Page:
Whether you’re in a job interview, meeting new people, or catching up with an old friend, a great conversation is more than just, “I talk, you listen. You talk, I listen.” The art of good conversation takes skill and practice. Here are three steps you can take toward becoming a great conversationalist.
1. Get to know your “audience.” Knowing your audience is more than just knowing a person’s name.
What generation is the person from? Traditional? Baby Boomer? Gen Xer? Millenial? Generation 9/11? The world and societal events people face in their lives, especially in their formative years, has a major impact on the people they become. Identifying a person’s generation can help you learn more about his or her preferred communication style, values, views about what is or is not respectful, beliefs about authority/hierarchy in an organization, etc. This information can help you “package” the conversation, especially your comments, in a way that appeals to their values.
For example, Baby Boomers are known to be competitive and value achievement. Those from Gen X tend to value work/life balance, flexibility, and a balance of autonomy and teamwork. Therefore, appealing to a Baby Boomer’s desire to rise in the organization might work, but wouldn’t hold the same appeal for a Gen Xers. The ability to work from home or to job share might be more appealing to a Gen Xer.
Although generational information is helpful as a starting point, be careful not to paint any person with too broad of a brush- there are always exceptions to generational “rules.” The best way to get to know someone’s values is to listen well. They’ll usually reveal them when sharing their thoughts, concerns, and goals.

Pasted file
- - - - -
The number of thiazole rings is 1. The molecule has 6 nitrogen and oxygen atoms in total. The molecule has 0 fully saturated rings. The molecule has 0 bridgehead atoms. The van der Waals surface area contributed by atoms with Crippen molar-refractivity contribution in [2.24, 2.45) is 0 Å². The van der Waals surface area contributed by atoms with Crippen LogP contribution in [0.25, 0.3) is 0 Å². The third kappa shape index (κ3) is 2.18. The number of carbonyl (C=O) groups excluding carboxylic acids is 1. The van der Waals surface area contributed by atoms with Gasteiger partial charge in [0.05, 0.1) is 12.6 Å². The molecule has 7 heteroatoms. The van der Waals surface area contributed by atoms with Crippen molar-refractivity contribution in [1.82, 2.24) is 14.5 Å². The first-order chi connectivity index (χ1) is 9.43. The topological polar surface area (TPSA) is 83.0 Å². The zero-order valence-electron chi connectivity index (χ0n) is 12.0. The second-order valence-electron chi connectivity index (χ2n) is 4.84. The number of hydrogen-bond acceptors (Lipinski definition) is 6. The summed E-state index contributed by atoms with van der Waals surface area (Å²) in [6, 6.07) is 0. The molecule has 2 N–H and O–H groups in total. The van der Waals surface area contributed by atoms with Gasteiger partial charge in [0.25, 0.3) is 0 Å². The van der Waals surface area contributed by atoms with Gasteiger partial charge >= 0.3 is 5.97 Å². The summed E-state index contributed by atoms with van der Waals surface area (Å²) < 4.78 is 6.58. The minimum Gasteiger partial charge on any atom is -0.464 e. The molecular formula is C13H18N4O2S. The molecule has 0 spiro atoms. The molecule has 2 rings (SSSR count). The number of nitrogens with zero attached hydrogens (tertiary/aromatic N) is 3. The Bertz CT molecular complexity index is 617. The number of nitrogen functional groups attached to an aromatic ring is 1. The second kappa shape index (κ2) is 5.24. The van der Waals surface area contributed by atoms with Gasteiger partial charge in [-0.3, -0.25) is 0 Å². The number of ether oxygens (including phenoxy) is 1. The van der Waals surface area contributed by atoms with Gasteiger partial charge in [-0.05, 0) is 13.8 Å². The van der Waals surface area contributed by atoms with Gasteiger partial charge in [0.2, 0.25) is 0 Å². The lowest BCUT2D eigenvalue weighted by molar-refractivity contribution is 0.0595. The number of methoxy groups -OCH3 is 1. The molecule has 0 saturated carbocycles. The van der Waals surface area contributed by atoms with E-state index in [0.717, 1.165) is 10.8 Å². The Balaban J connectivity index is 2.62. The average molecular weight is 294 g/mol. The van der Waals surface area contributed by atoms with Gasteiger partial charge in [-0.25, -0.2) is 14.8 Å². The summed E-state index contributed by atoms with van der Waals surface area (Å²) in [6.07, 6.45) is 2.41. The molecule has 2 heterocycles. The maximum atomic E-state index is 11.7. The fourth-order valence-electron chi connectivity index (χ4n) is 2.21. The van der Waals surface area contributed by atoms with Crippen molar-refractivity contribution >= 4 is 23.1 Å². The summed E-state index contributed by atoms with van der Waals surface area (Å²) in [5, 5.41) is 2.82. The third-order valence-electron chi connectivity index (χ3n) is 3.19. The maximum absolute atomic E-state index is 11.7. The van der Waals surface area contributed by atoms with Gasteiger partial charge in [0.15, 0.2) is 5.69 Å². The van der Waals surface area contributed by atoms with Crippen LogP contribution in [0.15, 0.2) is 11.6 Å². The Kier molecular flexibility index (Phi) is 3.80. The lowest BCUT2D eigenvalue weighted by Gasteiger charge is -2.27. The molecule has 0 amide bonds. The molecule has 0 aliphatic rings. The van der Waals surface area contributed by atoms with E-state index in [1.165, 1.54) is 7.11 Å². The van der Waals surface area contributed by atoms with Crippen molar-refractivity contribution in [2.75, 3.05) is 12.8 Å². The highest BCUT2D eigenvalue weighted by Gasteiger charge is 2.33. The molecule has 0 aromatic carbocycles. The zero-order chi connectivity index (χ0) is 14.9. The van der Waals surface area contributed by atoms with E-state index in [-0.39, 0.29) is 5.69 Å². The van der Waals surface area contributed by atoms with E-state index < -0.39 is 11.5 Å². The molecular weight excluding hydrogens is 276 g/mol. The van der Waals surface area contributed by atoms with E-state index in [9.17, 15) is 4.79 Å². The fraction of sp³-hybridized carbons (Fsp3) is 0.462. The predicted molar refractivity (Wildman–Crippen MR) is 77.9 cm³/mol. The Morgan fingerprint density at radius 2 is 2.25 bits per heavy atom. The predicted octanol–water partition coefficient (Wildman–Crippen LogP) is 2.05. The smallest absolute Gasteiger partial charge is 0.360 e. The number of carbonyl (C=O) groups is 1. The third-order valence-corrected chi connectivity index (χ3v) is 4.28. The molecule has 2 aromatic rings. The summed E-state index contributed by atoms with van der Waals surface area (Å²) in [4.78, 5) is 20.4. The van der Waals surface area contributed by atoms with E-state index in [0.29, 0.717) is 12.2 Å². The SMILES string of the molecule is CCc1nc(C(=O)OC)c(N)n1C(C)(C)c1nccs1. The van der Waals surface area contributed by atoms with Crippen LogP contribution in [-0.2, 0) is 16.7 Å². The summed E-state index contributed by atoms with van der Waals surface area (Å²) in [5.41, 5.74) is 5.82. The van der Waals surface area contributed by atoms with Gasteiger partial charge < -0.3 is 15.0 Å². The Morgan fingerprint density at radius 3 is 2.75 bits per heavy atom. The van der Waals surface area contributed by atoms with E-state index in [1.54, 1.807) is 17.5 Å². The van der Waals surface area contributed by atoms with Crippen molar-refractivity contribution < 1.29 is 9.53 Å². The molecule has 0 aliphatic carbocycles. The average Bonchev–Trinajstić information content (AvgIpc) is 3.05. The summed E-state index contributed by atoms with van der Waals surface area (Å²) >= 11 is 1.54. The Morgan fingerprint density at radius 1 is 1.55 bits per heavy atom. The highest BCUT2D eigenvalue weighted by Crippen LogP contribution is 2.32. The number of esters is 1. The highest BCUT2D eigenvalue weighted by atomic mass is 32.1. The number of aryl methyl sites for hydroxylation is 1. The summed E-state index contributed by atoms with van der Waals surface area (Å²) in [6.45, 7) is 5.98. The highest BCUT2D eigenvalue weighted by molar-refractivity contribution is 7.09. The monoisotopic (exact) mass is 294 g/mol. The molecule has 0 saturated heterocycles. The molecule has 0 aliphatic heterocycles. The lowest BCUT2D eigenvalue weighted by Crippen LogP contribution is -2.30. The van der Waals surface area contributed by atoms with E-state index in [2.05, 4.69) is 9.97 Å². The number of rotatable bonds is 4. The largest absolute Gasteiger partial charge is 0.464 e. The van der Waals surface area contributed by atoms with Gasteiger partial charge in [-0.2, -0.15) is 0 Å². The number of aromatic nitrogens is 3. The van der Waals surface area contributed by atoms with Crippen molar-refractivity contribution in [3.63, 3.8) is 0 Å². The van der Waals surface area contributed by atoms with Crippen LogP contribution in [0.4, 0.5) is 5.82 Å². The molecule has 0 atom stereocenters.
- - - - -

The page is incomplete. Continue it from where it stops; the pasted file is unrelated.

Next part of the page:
What’s the setting or purpose of the conversation? What are the roles of the parties?Finally, consider your setting and the role of the person to whom you are speaking. You wouldn’t speak to a potential employer in a job interview the same way you would speak to a friend at a party. A final hint regarding setting, it sets the tone of the conversation and if you’re in another person’s space (office or home) you can tell a lot about him or her by the looking around you at the way they’ve arranged it, the items they have in it, etc.
2. Mirror the other person’s body language. Mirroring body language creates a feeling of trust and rapport with the other person. Although the other person is unlikely to be aware of why, it creates a feeling of “sameness” and familiarity which makes people feel comfortable.
Don’t become a mime, but do pay attention to things like the person’s facial expression, hand gestures, posture and positioning, and the way he or she speaks, and try to mirror it.
Mirroring takes practice, so take your time and start slowly by focusing on one thing, like facial expressions or hand gestures. If he smiles, you smile. If she has a habit of counting things off on her fingers, you can do the same when you are sharing your list of ideas.
A great way to practice is to see if you can smoothly and comfortably mirror an actor on your favorite television show. You don’t have to be exact in your movements. You just need to approximate the actor’s body language.
3. Truly listen! A good conversation is about finding the balance between talking and listening. This can be difficult for many people because we’re trained to be talkers, not listeners. Resist the urge to interrupt or “top” what the other person has said. Instead, ask open-ended questions, paraphrase what you’ve heard, and even use silence to encourage the other person to elaborate.
Finally, you need to listen to more than just the words you hear. What is the other person’s nonverbal communication saying? Pay attention to body language, vocal qualities to what people are saying with their words AND nonverbals. For example, if you ask someone if they have any questions about what you’ve said, and their response, is “Uh, no, I, uh, guess not,” that should tell you something.
For more tips on becoming a better listener, check out my previous blog post, Improve Your Listening Skills in Five Easy Steps.